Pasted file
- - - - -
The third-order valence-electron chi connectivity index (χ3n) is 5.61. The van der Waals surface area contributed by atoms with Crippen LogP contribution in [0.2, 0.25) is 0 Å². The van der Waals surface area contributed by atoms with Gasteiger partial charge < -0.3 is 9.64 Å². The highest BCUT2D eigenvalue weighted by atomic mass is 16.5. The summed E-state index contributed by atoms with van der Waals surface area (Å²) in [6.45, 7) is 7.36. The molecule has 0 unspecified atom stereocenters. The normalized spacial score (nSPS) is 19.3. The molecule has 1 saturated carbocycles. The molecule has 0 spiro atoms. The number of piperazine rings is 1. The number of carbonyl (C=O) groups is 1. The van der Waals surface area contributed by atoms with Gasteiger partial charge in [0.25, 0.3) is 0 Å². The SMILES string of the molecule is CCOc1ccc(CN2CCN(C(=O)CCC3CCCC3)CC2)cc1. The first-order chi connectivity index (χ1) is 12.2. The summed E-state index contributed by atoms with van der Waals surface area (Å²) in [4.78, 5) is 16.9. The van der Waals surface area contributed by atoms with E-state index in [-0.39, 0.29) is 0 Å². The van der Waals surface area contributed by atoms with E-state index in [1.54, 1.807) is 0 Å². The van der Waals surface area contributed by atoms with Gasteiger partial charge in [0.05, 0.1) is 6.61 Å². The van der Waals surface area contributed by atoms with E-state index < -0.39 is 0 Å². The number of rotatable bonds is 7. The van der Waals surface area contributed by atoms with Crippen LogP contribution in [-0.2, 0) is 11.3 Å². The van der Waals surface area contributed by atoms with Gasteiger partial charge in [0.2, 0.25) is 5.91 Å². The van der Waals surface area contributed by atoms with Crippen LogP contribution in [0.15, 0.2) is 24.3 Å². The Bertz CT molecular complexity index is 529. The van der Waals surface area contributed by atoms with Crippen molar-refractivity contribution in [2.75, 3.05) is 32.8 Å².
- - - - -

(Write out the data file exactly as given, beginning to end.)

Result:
The third-order valence-electron chi connectivity index (χ3n) is 5.61. The van der Waals surface area contributed by atoms with Crippen LogP contribution in [0.2, 0.25) is 0 Å². The van der Waals surface area contributed by atoms with Gasteiger partial charge < -0.3 is 9.64 Å². The highest BCUT2D eigenvalue weighted by atomic mass is 16.5. The summed E-state index contributed by atoms with van der Waals surface area (Å²) in [6.45, 7) is 7.36. The molecule has 0 unspecified atom stereocenters. The normalized spacial score (nSPS) is 19.3. The molecule has 1 saturated carbocycles. The molecule has 0 spiro atoms. The number of piperazine rings is 1. The number of carbonyl (C=O) groups is 1. The van der Waals surface area contributed by atoms with Gasteiger partial charge in [0.25, 0.3) is 0 Å². The SMILES string of the molecule is CCOc1ccc(CN2CCN(C(=O)CCC3CCCC3)CC2)cc1. The first-order chi connectivity index (χ1) is 12.2. The summed E-state index contributed by atoms with van der Waals surface area (Å²) in [4.78, 5) is 16.9. The van der Waals surface area contributed by atoms with E-state index in [-0.39, 0.29) is 0 Å². The van der Waals surface area contributed by atoms with E-state index in [1.54, 1.807) is 0 Å². The van der Waals surface area contributed by atoms with Gasteiger partial charge in [0.05, 0.1) is 6.61 Å². The van der Waals surface area contributed by atoms with E-state index < -0.39 is 0 Å². The number of rotatable bonds is 7. The van der Waals surface area contributed by atoms with Crippen LogP contribution in [-0.2, 0) is 11.3 Å². The van der Waals surface area contributed by atoms with Gasteiger partial charge in [0.2, 0.25) is 5.91 Å². The van der Waals surface area contributed by atoms with Crippen LogP contribution in [0.15, 0.2) is 24.3 Å². The Bertz CT molecular complexity index is 529. The van der Waals surface area contributed by atoms with Crippen molar-refractivity contribution in [2.75, 3.05) is 32.8 Å².